DETROIT -- As a banking adviser to General Motors when he was at Morgan Stanley, Dan Ammann got an upfront view of GM's spiral into bankruptcy in 2009 and subsequent restructuring.
Now, more than two years into his job as CFO, Ammann acknowledges that he had only a faint idea at the time of how complex GM is.
"You realize how big and complicated and integrated a business it is," he told Automotive News last week. "That's part of the opportunity we have as a company, to run it like one big global car company instead of a lot of individual small car companies."
Ammann, a 41-year-old New Zealand native, is part of a nucleus of relatively young executives charged with carrying out CEO Dan Akerson's vision of a more nimble GM. He says GM is "reasonably well on its way" to streamlining the bureaucracy that has hampered its attempts to integrate operations across divisions and regions. It's taking control of its information technology systems from outside vendors and overhauling an accounting system that once required repeated earnings restatements.
More important, he says, GM is catching up with other automakers in its use of global platforms and parts sourcing, which will save money and speed up vehicle development.
"None of these are particularly revolutionary concepts," he acknowledges. "These are things that we have not been as far along on. We have a tremendous opportunity to better use that scale than we have."
Ammann, GM's CFO since April 2011, approaches the job with car-guy bona fides, a passion that was lacking in the GM finance enterprise of old. He enjoys weighing in at design sessions and product-portfolio reviews and is a certified test driver on the Nurburgring Nordschleife racetrack in Germany.
He used his first bonus from Morgan Stanley to buy a 1961 Cadillac Series 62 convertible, a tailfinned classic that he keeps at his family's home in New York, where he returns most weekends.
He's nonchalant about his passion for product, almost as if he was unaware of the bean-counter culture that has pervaded GM finance.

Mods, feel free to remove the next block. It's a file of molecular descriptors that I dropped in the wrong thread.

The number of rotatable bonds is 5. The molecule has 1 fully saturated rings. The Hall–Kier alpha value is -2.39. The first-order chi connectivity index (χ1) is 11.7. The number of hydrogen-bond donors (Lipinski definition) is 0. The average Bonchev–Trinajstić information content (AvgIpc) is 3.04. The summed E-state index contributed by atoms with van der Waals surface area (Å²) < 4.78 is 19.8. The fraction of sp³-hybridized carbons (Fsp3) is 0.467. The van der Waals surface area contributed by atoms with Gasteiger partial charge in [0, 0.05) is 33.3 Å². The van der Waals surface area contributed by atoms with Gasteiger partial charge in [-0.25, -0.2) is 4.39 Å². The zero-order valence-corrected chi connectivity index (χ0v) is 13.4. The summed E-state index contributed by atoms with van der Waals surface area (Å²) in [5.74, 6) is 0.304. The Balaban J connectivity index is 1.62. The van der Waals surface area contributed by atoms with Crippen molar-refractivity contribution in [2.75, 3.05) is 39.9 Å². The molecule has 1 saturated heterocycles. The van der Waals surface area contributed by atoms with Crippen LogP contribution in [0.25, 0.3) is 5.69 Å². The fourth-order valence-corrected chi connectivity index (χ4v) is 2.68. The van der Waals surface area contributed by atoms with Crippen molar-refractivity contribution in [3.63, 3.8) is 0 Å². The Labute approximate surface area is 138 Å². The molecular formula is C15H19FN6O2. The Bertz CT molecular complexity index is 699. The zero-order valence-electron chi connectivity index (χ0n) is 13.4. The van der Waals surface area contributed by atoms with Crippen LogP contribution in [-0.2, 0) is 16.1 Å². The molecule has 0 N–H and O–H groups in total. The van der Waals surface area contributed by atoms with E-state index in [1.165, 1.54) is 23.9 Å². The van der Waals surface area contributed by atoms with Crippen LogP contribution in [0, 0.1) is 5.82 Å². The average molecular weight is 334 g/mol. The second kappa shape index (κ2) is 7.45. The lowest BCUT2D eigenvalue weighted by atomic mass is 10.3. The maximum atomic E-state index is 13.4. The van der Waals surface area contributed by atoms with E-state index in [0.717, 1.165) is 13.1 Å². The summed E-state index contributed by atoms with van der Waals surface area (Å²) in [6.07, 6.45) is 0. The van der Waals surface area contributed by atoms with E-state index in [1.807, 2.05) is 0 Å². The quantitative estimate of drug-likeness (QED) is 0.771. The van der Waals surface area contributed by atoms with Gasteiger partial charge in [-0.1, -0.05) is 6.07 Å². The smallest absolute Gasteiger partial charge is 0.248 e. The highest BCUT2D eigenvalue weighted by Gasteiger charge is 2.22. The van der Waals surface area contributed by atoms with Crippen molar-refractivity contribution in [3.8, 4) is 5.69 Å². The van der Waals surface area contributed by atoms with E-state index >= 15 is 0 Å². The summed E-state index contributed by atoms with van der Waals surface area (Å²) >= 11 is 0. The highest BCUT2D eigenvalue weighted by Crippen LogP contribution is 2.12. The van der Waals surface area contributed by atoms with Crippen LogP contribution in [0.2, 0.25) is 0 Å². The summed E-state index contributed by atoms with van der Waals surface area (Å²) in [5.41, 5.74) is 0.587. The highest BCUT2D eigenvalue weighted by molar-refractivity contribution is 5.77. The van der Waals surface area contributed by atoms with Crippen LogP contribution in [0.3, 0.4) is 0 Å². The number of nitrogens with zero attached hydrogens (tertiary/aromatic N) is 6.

"If you don't have a natural interest in the business of designing and building cars, it's not going to work," he says.
In 2010 Ammann left his job at Morgan Stanley to become GM's treasurer and was a key architect of GM's November 2010 IPO. Five months later, at age 38, he was thrust into the CFO spot when then-CFO Chris Liddell left abruptly.
Ammann has helped build what the company calls a "fortress balance sheet." It carries almost no debt and has amassed $27.2 billion in cash and marketable securities. The cushion allows GM to invest steadily in vehicle development -- about $7.4 billion last year -- even in a sharp downturn, Ammann says.
GM has posted a net profit in each of the last 13 quarters, bringing in more than $18 billion over that stretch despite losing billions of dollars in Europe. Ammann says GM is on a path to break even in Europe by the middle of the decade, even though he sees little signs of an economic turnaround there.
Much of GM's future profit growth hinges on North America and the rollout of its redesigned full-sized pickups, which begins next month. RBC Capital Markets analyst Joseph Spak says stronger pickup volumes and pricing should translate into more than $1 billion in additional profit next year.
In his unflappable fashion, Ammann declined to get into specifics about the impact of the pickups on GM's bottom line.
"It'll be a tailwind for us," Ammann said with a smile.
And if the launch hits a snag?
"We'll have less of a tailwind."